Warning: this is a long one full of thoughts on my latest attempt at a 50 miler and getting my 3rd DNF.
Somewhere back in July after running one of the Cul-de-Sac 5ks, as a friend and I stood at the finish line cheering on the rest of the runners, said friend asked, “Do you ever hate running?”
My initial response was, “Fuck yes.”
It’s true. There are times, usually when I’m in the midst of training for whatever race, that I hate running and don’t want to do it ever again. I begin with this sentiment as a segue to my review of the Mountain Masochist 50 mile race I attempted last Saturday on 5 November.
My 4th attempt at completing a 50 miler and my 3rd DNF. I was very disappointed in this drop and mostly I blame the mindset I had coming into this race. It created the perfect storm for a complete meltdown of body and mind.
I know I can run 50 miles at one time because I’ve done it once before. Maybe we can so easily complete the first distance race because we don’t know what the hell we’re doing so don’t know things can be any different. Maybe.
A month before the race I found out my unemployment monies had run out at the end of August. Here it was the end of September and the rent for October was due and I didn’t have it nor any way to get my hands on $1k that fast. I have already borrowed way too much money from people, robbing Peter to pay Paul as they say. Totally overwhelmed, I shut down and turned off. It affected my eating, my desire to get outside and run. I rested and then I only somewhat scrambled together a plan. It’s hard to keep fighting when you’re exhausted from circling the drain for four long years. So I finally relinquished control; I gave in to the pull and let myself be taken underwater.
The Dude lives in a house on the West End much like the one The Kid and I lived in with the addition of access to the attic. He invited me, the kid and our 3 dogs to move in with him. I thought about it for a few days. Nothing was nagging at me or causing me to run away screaming and we were unofficially living together anyway, so I said yes. I talked to the kid about it and he agreed as long as he could stay in the same school.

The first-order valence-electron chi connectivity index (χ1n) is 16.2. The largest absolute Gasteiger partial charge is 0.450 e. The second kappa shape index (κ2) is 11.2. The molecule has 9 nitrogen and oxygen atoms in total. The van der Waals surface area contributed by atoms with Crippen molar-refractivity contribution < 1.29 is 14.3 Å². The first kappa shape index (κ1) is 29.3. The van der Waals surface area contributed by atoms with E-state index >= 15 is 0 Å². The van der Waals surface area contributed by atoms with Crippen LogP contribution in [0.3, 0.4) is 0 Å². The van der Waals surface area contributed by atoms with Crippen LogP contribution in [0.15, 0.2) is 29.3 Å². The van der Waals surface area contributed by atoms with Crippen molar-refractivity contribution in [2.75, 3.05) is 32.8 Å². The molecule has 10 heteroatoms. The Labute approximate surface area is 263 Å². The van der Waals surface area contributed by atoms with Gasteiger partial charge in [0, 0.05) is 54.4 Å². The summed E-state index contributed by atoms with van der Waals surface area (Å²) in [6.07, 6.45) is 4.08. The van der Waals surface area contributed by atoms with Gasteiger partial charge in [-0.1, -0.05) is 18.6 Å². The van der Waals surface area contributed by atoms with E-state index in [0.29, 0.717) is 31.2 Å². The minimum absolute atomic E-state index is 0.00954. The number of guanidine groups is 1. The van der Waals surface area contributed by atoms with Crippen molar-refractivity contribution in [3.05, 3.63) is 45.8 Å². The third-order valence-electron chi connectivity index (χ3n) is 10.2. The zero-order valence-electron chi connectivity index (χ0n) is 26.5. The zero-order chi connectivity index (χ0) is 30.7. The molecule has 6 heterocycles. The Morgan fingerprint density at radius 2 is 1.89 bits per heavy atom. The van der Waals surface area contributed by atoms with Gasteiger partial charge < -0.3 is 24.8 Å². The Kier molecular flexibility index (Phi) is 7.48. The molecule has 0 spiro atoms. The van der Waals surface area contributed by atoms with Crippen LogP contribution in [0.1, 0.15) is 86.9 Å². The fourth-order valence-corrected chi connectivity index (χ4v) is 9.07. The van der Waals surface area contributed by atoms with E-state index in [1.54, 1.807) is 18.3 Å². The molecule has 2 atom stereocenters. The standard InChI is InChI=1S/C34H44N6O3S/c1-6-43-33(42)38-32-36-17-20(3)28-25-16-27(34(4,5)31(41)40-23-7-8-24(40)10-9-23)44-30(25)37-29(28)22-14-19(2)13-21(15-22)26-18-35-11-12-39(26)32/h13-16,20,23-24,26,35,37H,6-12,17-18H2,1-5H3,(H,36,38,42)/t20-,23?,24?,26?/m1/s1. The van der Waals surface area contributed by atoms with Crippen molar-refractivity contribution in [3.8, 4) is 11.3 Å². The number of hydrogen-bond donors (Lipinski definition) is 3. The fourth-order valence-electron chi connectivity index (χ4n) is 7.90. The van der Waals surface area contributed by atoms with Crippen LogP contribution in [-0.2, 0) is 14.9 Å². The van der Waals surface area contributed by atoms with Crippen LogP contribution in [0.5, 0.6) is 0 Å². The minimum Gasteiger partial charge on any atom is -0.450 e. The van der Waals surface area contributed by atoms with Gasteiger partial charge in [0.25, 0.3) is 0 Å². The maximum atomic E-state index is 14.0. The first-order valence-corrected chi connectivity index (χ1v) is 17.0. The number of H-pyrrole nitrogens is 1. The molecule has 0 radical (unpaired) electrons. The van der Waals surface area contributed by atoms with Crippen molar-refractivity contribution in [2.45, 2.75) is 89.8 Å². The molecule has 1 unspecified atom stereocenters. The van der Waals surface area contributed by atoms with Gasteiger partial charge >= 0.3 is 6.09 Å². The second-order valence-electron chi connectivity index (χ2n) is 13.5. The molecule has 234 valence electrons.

Two weeks before the race I started the moving in process, one week before the race I officially moved in.
Somewhere over those weeks I picked up a cold that was vying for space in both my head and my chest.
And there is some nagging tiredness that I cannot pinpoint nor explain. I’m sure a blood test would help me figure it out, but I am uninsured and without funds for a doctor so it remains a mystery.
Every bit of this stress weighed on me before the race began. I hadn’t concentrated on this race, it was just something I was going to be doing that weekend. That does not bode well for completing an ultra with a distance of 50 miles.
The race itself was fantastic. If you’re going to pick a 50 miler as your first, I highly recommend this one. The race director is awesome, Horton is happy to visit with you; both hang out at the finish line. The route was full of stunning views of Shenandoah and the Blue Ridge.
We got to see the sun rise over the mountains. I almost stopped to take it all in. Almost. A picture would not do justice to the view of stunning oranges and yellows.
When the sun came up I saw that my hands were not functioning out of sync due to the cold as I had originally thought. You know the feeling, cold on the outside, warm on the inside, therefore they are hard to get moving. Instead they were swollen to almost 4 times their usual size. (I have tiny hands/fingers.) This was barely 10 miles into the race and I said FUCK out loud. I immediately knew I needed to switch tactics so at the next aide station I switched from plain water to Gu and started sucking that down like I was about to die. I ate salt at a few aide stations; not much since lack of salt wasn’t the issue. I remembered to eat my pack of almond butter before the halfway point which is an accomplishment for me.
Because of the underlying fatigue, I lost time on the uphills. I just didn’t have it in me to be a total badass and run/walk up those damn hills. Gravity and trusting my feet would find their way helped me a lot on the downhill.
Ralph and I leap-frogged one another a lot. That was pretty awesome. I told him it was nice being in a race with a lot of people I know. It is also very different to run a 50 miler with 300 other ultrarunners instead of just the usual 50-60. Before I was even halfway I had already decided I would do MMTR again and had a much better understanding of why there are those who have completed it 12, 20 and 25 times consecutively.
Anyway, you know something is wrong when somewhere around mile 12 you see a bunch of tents and wonder if they’d let you crawl in to take a nap in one of their sleeping bags.
At mile 15ish, as we were dashing off, the volunteer yelled behind us that it was all downhill to the next one. About 1 mile later we were climbing up again. Ralph caught up and I asked him where the downhill went. We both laughed.